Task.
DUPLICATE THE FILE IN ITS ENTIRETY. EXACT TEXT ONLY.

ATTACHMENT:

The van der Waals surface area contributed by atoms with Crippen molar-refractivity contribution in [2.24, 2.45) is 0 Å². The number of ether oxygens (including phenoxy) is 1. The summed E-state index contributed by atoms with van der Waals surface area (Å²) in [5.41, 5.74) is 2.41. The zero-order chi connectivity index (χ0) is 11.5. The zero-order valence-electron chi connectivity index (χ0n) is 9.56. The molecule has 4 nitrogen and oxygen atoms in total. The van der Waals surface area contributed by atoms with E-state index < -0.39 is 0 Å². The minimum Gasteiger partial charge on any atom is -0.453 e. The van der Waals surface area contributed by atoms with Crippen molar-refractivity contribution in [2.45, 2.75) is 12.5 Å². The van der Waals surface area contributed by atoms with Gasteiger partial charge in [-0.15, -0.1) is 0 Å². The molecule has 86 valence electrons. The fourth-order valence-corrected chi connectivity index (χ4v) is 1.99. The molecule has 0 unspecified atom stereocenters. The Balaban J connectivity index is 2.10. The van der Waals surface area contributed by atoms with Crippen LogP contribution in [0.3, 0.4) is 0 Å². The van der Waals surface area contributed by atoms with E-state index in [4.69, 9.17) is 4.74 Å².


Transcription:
The van der Waals surface area contributed by atoms with Crippen molar-refractivity contribution in [2.24, 2.45) is 0 Å². The number of ether oxygens (including phenoxy) is 1. The summed E-state index contributed by atoms with van der Waals surface area (Å²) in [5.41, 5.74) is 2.41. The zero-order chi connectivity index (χ0) is 11.5. The zero-order valence-electron chi connectivity index (χ0n) is 9.56. The molecule has 4 nitrogen and oxygen atoms in total. The van der Waals surface area contributed by atoms with E-state index < -0.39 is 0 Å². The minimum Gasteiger partial charge on any atom is -0.453 e. The van der Waals surface area contributed by atoms with Crippen molar-refractivity contribution in [2.45, 2.75) is 12.5 Å². The van der Waals surface area contributed by atoms with Gasteiger partial charge in [-0.15, -0.1) is 0 Å². The molecule has 86 valence electrons. The fourth-order valence-corrected chi connectivity index (χ4v) is 1.99. The molecule has 0 unspecified atom stereocenters. The Balaban J connectivity index is 2.10. The van der Waals surface area contributed by atoms with Crippen LogP contribution in [0.3, 0.4) is 0 Å². The van der Waals surface area contributed by atoms with E-state index in [4.69, 9.17) is 4.74 Å².